Sinsid – Mission From Hell

Rating: 2/5
Label: Pitch Black Records
Released: 2018
Buy Album: Bandcamp / Amazon / Pitch Black Records Store
Band Website: WebsiteFacebook

Band Line Up:

Terje Singh Sidhu – Vocals
Sten Roger Knutsen – Lead Guitar
Even Håvold – Rhythm Guitar
Grezgorz Urbanski – Bass
Robin Wick – Drums


1. The Sinsid Prelude
2. Steel Riders
3. Hellhammer
4. Sons of the North
5. Infernal Pit
6. Revenge by Death
7. Mission from Hell
8. Union Sign
9. Lost & Lonely
10. Land of Doom


Norwegian heavy metal band Sinsid represents something of a career change for former pro-wrestler, Terje S. Sidhu. Originally formed in 2012, they play the sort of fantasy-influenced power metal that might peak your interest if you listen to bands like Manowar or Savage Machine.

Despite already being six years into their career, Mission from Hell is Sinsid’s debut release. It features ten songs that were tracked earlier this year at Studio Borealis in Norway, then mixed in the UK by Jaime Gomez at Orgone Studios. The record has been released by Cypriot independent label, Pitch Black Records.

First impressions are formed by the striking cover art, which features a muscle-bound warrior, wielding his axe on a barren landscape. Typically for the genre, there is a heavy nod to some powerful, masculine imagery, which is perhaps unsurprising given the Terje’s history as a professional fighter. Indeed, the frontman still cuts quite an imposing figure with his pumped up, heavyset frame.

It’s an image that has quite a specific appeal. My feeling is if you are going to put a formidable crusader with a torso like a tree on the cover of your first album, you sure as Hell need to have some formidable music to back up your bravado.

By way of a call to arms, the album begins with Sinsid Prelude. It’s an instrumental piece, no doubt intended to create a sense of approaching bedlam. Unfortunately, it’s a shaky start. The intro doesn’t quite contain the grandeur or sense of purpose the band might have hoped. To my ears, it feels a bit underdeveloped and across its four-minute runtime, it doesn’t really go anywhere or convey anything before it ends.

Thankfully, Steel Riders eventually thumps in and picks up the pace. Here, Sinsid hit a groove that, musically, is not dissimilar to vintage Judas Priest. It’s also the first time we hear Terje’s singing voice, which is a gruff tone, delivered with authority but with limited range.

Sinsed describes themselves as being influenced by several styles of music. From blues, through rock and metal and on to Viking and thrash sounds. It is fair to say that there are some stylistic shifts across this album. A song like Hellhammer takes a clear step from the nostalgic 80s sound before it and actually has an alternative, 90’s undercurrent. It actually reminds this reviewer of early GWAR!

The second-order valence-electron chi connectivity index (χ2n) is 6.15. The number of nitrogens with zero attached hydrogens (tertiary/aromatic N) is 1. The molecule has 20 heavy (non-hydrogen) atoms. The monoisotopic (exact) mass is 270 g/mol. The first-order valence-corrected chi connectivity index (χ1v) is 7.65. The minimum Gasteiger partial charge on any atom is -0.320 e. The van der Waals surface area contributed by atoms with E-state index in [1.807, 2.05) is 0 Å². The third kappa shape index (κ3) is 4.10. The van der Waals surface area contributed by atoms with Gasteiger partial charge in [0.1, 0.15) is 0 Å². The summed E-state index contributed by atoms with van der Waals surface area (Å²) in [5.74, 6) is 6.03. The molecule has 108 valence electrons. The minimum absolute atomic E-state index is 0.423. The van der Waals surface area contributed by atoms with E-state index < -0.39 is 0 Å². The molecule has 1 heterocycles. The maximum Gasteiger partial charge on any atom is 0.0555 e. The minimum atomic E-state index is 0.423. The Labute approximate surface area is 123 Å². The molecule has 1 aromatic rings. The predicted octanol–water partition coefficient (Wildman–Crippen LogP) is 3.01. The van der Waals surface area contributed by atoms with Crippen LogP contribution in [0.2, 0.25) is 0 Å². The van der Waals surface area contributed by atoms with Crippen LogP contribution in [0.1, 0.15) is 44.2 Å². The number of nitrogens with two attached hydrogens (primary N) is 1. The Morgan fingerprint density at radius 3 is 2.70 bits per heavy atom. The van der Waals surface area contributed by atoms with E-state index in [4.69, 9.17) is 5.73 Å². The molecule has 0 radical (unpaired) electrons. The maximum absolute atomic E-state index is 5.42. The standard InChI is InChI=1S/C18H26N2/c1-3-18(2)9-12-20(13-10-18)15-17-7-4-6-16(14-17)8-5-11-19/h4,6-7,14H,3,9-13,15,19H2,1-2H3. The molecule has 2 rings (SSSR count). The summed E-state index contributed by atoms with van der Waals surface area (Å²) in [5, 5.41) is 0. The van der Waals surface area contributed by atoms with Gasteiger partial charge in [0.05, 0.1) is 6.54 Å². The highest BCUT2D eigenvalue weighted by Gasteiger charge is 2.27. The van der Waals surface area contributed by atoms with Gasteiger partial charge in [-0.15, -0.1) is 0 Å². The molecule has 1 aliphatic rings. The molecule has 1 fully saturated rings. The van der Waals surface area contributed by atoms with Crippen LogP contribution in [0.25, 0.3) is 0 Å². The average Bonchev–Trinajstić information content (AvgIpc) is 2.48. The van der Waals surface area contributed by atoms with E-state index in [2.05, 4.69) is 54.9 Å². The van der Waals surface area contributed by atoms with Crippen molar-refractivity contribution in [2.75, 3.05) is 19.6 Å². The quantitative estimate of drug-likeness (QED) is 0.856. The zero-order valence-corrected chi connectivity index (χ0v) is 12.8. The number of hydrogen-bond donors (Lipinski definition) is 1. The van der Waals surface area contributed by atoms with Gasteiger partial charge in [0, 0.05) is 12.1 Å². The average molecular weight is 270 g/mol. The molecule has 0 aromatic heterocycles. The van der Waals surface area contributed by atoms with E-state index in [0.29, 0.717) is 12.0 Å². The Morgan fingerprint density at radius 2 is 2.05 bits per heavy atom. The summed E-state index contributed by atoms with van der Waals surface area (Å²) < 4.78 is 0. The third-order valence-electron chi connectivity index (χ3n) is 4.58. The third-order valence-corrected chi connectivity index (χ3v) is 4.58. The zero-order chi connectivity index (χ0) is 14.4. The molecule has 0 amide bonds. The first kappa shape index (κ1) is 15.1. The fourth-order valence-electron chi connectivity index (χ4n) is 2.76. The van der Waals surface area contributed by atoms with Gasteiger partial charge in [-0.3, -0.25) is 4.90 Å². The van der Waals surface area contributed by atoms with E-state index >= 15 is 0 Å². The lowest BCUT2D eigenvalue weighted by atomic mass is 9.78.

During this third song, drummer Robin Wick pulls off some impressive drums fills. However, despite his obvious ability to pull out the chops when he needs to, something isn’t quite right. As the album plays on, I find myself noticing that the drumming seems awkward and it lacks a bit of muscle (ironic, given that front cover, right?). Frustratingly, the mix seems to slightly favour the drums too, which only highlights the occasionally lacklustre groove. It does feel a bit churlish to criticise the performance because it’s actually all in time and not without some impressive flourishes, but it just feels…Off.

As a positive contrast to this, the guitar playing fares much better. Deceptively simple, songs like Sons Of The North and Infernal Pit actually demonstrate some creative playing and interesting arrangements. Revenge By Death is an exercise in less-is-more riffing that works its way to a rock & roll battle hymn. To their credit, Sinsid really are drawing on several heavy metal influences.

That being said, by the time we reach the title track of the album my mind is starting to wander. The frustration I am feeling is that all of the positives are hampered by a few issues.

Firstly, the entire album has quite a dull and flat production, with a different mix or a more creative producer at the helm I am wondering if all the dexterous soloing, Sabbath riffing and Iron Maiden guitar melodies could shine a little brighter. My other gripe is that despite his obvious passion and completely sincere efforts, Terje doesn’t quite reach the sonic majesty required to turn an average fantasy/power metal band into a soaring, fist pumping, fellowship of the riff. While a narrow vocal range isn’t necessarily a problem (As I’m sure anyone who listens to Ozzy or Lemmy would tell you) Terje’s voice doesn’t quite have the variety or charisma required to keep things compelling across an album’s worth of songs.
Unfortunately, where a song like Union Sign should be a rallying call to action, it actually sounds like half of the band are struggling to keep the pace.

Not to be written off so easily, Sinsid do still have some aces up their sleeves. The Lost And Lonely deserves a positive mention. It starts off as an earnest ballad but works its way up to some great NWOBHM soloing that would make Dave Murray and Adrian Smith feel quite proud. It also brings us to the final track on the album: Land Of Doom. 

True to the title, this is a slow, doomy tread towards the end of the record. It is based on a low, repeating riff that is accompanied by some cracks of thunder and Terje’s command that, once again, we march into war. This being the Land of Doom, I don’t fancy our chances of survival much.

In summary, Mission From Hell is a mixed but not unpleasant experience. There are some good ideas on here, and it’s a shame that a few things hold this back from being a more successful album. With a bit of development Sinsid have the potential to make a really solid and interesting metal record.

For now, file them under Ones To Watch.

Review By Beandog






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